Tucked away near the village of Tiverton in the backwaters of Rhode Island, John Meikle and his team handcraft small wood and fibreglass daysailers that conjure up visions of more idyllic times. We join them in their halcyon daze.
We have been after a Caillou (pronounced “ky-oo”) for a while. Ever since we first clapped eyes on the kayak-cum-catboat at Portland’s Maine Boatbuilders Show we’ve dreamt of strapping one to the roof of our Land Rover and heading to the Seekonk river just north of Pawtucket with a hamper stuffed full of crab claws and journeycakes and a few bottles of Narragansett beer in the cooler.
Although this sleek 17.5-footer looks like it must have been navigating Rhode Island bywaters for decades, it’s actually a relatively new creation. Designed and first built by Justin Vagliano and Andrew McCarthy, two young sailing enthusiasts, the plans were bought by an even more enthusiastic mariner after they shelved it.
Caillous are the ultimate leisure craft – you can choose to sail the boat when the winds are up, or you can paddle it like a kayak when the doldrums set in. The new owner shies away from the limelight but was more than happy to take us to visit his trusted boatbuilder, who runs a fibreglass and hull-finishing firm from his yard in Tiverton.
Rhode Island has a long and illustrious boatbuilding history, with hundreds of component workshops operated by dedicated artisans. John Meikle is one such constructor. “I just love the water – boats are more than my job, they are my life,” he says.
Meikle is from Preston, Britain, where he cut his teeth at British Aerospace as an engineer; he worked there for 14 years. He moved to the US in 1989 after visiting his father, an American citizen, and was so struck by the States that he decided to stay. He worked for Freedom Yachts before landing a prestigious post at Merrifield & Roberts where he built his first boat – a 90ft (28m) ketch.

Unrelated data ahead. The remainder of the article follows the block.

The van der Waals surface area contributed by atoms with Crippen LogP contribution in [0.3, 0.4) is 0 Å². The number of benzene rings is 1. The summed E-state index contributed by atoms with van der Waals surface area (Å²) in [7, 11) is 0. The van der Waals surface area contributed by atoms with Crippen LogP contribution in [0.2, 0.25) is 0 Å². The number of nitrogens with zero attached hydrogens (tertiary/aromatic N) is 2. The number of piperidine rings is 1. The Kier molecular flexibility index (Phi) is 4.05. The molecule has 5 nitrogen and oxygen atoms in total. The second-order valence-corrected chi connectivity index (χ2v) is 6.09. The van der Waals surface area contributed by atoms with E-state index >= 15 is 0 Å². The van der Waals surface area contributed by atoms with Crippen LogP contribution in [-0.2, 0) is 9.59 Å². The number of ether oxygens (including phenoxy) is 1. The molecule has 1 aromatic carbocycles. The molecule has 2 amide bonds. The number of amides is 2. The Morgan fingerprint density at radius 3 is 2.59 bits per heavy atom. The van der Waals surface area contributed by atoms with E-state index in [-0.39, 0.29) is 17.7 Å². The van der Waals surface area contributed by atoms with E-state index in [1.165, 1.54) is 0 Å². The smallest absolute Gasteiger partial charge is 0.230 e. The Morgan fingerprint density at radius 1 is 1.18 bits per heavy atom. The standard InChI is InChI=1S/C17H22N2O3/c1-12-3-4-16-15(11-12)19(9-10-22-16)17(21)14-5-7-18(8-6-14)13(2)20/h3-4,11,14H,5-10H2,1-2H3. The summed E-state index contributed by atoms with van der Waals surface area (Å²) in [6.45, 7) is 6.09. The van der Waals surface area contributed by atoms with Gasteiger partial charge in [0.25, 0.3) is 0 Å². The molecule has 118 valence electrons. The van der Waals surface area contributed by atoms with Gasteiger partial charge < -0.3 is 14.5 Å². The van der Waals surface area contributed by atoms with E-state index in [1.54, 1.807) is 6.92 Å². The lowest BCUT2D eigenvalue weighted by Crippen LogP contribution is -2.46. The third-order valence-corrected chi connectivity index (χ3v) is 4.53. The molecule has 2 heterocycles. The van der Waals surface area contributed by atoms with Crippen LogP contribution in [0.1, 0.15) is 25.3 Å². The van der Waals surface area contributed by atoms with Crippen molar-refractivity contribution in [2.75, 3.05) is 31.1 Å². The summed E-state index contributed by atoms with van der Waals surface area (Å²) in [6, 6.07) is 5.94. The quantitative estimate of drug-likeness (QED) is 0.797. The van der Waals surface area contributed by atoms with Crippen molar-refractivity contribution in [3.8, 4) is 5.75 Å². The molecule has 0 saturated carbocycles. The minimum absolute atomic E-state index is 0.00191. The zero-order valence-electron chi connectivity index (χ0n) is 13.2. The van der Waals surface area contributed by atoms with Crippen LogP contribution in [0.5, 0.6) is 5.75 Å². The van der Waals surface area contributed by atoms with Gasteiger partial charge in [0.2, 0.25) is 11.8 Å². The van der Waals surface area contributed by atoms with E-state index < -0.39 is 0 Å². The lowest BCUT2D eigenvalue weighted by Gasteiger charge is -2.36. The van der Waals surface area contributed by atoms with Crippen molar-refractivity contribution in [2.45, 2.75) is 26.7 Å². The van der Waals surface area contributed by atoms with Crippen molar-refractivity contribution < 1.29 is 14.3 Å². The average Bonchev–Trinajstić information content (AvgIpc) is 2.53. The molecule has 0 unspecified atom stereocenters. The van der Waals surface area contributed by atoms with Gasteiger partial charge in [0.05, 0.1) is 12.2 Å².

Merrifield & Roberts is a respected custom fabricator working on projects as diverse as Americas Cup yachts and art installations. During his tenure at M&R Meikle worked on large-scale sculptures by Roy Lichtenstein and Claes Oldenburg. He has since worked on Jeff Koons’s infamous polished egg, “I drove the egg to Manhattan with my wife. We were so conscious of the fragility of the piece but when we arrived some hired hands just bunged it on a crane and hoisted it in through a Manhattan loft window. My heart was in my mouth.”
Boats are where Meikle’s heart lies. Caillous are a bit of a vanity project for him: “I just love working on the Caillou. The owner’s enthusiasm for the project is infectious.” In constructing the Caillou, Meikle first builds a mould. To that he applies wax and gel coats to ensure a consistent finish, then adds 1.5 ounce (40g) fibreglass matt and a layer of roving. Once the hull is removed from the mould the interior is painted with more gel coat. Meikle then glues the liner and deck to the hull, before polishing the fibreglass exterior or adding wood, depending on specification. Caillous come in a variety of finishes – teak, mahogany or fibreglass.
Meikle’s son Stephen takes care of the carpentry and Caillou’s owner finishes the rigging himself. The carbon-fibre mast and sail are made elsewhere and the brass fixtures come from Bristol Bronze, also located in Tiverton. Each boat is kitted out with two wicker-backed chairs and paddles, and the owner has built a tandem bicycle complete with rig to transport it. At 40 man-hours for each boat, you’ll be buying into a product born from a devotion to craft.